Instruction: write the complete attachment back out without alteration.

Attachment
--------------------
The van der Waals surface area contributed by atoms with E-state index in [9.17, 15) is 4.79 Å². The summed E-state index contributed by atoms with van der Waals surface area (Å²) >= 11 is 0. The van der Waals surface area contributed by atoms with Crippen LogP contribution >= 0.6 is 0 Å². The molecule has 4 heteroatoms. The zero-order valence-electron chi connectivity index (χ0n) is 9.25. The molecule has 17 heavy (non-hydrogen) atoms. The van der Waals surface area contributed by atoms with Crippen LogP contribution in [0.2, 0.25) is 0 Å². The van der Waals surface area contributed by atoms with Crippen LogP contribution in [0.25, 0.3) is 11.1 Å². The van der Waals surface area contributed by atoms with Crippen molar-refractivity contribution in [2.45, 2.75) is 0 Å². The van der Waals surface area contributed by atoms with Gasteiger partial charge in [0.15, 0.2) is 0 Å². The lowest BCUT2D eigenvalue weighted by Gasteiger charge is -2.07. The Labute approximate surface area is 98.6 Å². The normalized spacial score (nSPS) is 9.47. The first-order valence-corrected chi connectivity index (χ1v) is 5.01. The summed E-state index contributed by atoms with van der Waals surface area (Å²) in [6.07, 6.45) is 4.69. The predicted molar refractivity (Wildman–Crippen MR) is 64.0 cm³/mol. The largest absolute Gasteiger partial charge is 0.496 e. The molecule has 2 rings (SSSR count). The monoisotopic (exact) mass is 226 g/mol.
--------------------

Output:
The van der Waals surface area contributed by atoms with E-state index in [9.17, 15) is 4.79 Å². The summed E-state index contributed by atoms with van der Waals surface area (Å²) >= 11 is 0. The van der Waals surface area contributed by atoms with Crippen LogP contribution >= 0.6 is 0 Å². The molecule has 4 heteroatoms. The zero-order valence-electron chi connectivity index (χ0n) is 9.25. The molecule has 17 heavy (non-hydrogen) atoms. The van der Waals surface area contributed by atoms with Crippen LogP contribution in [0.2, 0.25) is 0 Å². The van der Waals surface area contributed by atoms with Crippen LogP contribution in [0.25, 0.3) is 11.1 Å². The van der Waals surface area contributed by atoms with Crippen molar-refractivity contribution in [2.45, 2.75) is 0 Å². The van der Waals surface area contributed by atoms with Gasteiger partial charge in [0.15, 0.2) is 0 Å². The lowest BCUT2D eigenvalue weighted by Gasteiger charge is -2.07. The Labute approximate surface area is 98.6 Å². The normalized spacial score (nSPS) is 9.47. The first-order valence-corrected chi connectivity index (χ1v) is 5.01. The summed E-state index contributed by atoms with van der Waals surface area (Å²) in [6.07, 6.45) is 4.69. The predicted molar refractivity (Wildman–Crippen MR) is 64.0 cm³/mol. The largest absolute Gasteiger partial charge is 0.496 e. The molecule has 2 rings (SSSR count). The monoisotopic (exact) mass is 226 g/mol.